10 Things Pics Can’t Tell You about Cohen’s Performance

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Image via iloveupstate.com

It has been 15 years since cabaret-folk king Leonard Cohen graced a Stateside stage, but he hasn’t lost one bit of his stamina. Amidst a shining field of pale, over-saturated hues, the deep-throated crooner emerged on Thursday evening, treating New York’s Beacon Theater to a three-hour set. His pipes were pristine (or, rather, characteristically ragged), and his knee-beginning shimmy-shake was absolutely adorable.

After the jump, ten had-to-be-there anecdotes that you can’t get from photos floating around the music blogosphere.

1. Bowler-rama: Like any other group of techies, Cohen’s men in black waited quietly in the wings. When they emerged in the twilight between tunes, it was in hats that matched their maestro. We knew COHEN was a class-act, but it’s nice to see that his crew is also classy.

2. Death of a Ladies Man: In the evening’s only uneasy moment, Cohen altered the “and the white man dancing” line from “The Future” to “and the white girls dancing.” His two Caucasian back-up girls proceeded to do cartwheels while the third, an African American, stood awkwardly on the side. It wasn’t quite what we’d call racially insensitive, but it sure was weird to watch.

3. Supplication Station: Cohen introduced his band members twice, brought out the entire crew at the end, and bowed in supplication to each throughout the evening. During the set itself, he spent more time on the side than any other Hall of Famer we’ve seen, lending room for long solos, and ceding several entire songs.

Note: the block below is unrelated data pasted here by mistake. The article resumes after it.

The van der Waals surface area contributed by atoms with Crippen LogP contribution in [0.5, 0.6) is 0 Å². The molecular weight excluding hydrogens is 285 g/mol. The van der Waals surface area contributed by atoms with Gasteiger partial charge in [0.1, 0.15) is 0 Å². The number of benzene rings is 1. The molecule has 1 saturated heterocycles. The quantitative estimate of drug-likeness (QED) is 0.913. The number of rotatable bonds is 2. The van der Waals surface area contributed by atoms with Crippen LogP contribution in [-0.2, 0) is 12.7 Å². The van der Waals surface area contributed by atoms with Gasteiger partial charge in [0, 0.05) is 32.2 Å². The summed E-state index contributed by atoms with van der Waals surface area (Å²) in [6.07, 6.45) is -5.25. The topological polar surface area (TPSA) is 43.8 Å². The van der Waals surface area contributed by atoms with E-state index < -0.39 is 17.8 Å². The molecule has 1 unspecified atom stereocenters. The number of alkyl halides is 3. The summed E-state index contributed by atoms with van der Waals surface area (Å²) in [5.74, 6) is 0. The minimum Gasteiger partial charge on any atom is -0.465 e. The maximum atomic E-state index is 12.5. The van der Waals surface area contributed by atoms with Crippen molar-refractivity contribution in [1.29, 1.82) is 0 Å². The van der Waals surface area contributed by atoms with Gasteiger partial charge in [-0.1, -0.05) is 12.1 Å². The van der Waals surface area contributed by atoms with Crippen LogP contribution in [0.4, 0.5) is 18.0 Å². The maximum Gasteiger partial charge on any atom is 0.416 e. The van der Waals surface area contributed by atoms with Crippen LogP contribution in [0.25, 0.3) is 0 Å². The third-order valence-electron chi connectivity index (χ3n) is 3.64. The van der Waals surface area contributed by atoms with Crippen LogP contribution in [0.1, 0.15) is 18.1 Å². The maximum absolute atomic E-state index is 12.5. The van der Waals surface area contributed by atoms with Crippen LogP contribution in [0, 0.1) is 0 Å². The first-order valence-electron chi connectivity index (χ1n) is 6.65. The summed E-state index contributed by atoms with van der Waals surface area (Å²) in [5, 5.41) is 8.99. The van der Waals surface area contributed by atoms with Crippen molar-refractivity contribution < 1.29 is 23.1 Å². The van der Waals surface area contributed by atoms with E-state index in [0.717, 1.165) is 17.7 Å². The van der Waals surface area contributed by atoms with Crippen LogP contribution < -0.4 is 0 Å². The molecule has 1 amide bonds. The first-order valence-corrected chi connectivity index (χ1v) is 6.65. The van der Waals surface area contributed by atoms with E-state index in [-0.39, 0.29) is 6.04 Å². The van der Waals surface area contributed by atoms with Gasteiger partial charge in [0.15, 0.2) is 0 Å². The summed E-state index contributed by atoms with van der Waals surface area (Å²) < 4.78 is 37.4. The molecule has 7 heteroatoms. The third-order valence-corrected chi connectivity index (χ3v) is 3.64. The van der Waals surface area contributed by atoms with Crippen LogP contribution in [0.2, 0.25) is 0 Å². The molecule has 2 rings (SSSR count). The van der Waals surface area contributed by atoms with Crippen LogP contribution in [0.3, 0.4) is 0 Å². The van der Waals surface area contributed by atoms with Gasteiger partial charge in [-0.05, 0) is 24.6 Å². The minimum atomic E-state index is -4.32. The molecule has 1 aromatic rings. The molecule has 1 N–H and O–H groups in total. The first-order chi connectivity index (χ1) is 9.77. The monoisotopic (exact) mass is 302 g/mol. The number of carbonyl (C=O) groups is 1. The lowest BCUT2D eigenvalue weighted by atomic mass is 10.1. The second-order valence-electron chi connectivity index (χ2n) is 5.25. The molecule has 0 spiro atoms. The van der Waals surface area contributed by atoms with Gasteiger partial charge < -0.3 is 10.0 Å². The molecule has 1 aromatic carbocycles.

4. Heart with no Companion: While the rest of the ensemble was perfectly keyed in to Cohen’s minimalist performance style, swaying slowly without much other movement, horn player and multi-instrumentalist Dino Saldo had a tendency to shimmy and skank. Someone needs to tell him he isn’t in Tower of Power… anymore.

5. Like A Bird (Bird On A Wire): In a moment of sheer brilliance that took the crowd a few second to catch, Cohen finished an anecdote about how the economy is going to get worse with a trademark witticism: “Some say even worse than Y2K.” Get it!? Y2K wasn’t all that awful. Maybe you had to be there…

6. Baby loves his bottle: When he sang, Cohen’s head was tipped deeply into the mic, like like a baby sucking a bottle. Between his slouch and his tipped hat, the effect was like a noir detective slinking in and out of shadow.

7. Take This Waltz: While his stage presence is mostly staid, Cohen would randomly break into waltz-inspired knee bends, extending his feet and knees in opposite directions, like he was in the midst of a VERY slow sock-hop.

8. Dance Me to the End of Love: In his most animated moment, Cohen left the stage at a skip, only to return with equal enthusiasm for the encores. His songs were filled with deep, often pained emotion, but the movements showed another side entirely.

9. Last Year’s Man: While the stage was often draped in color, it was as if all the gels had been rubbed in dust. The perfect accompaniment to Cohen’s lamenting dirges, the lighting evoked a genuine late-‘60s aesthetic.

10. He really was amazing: Seriously, he really, really was.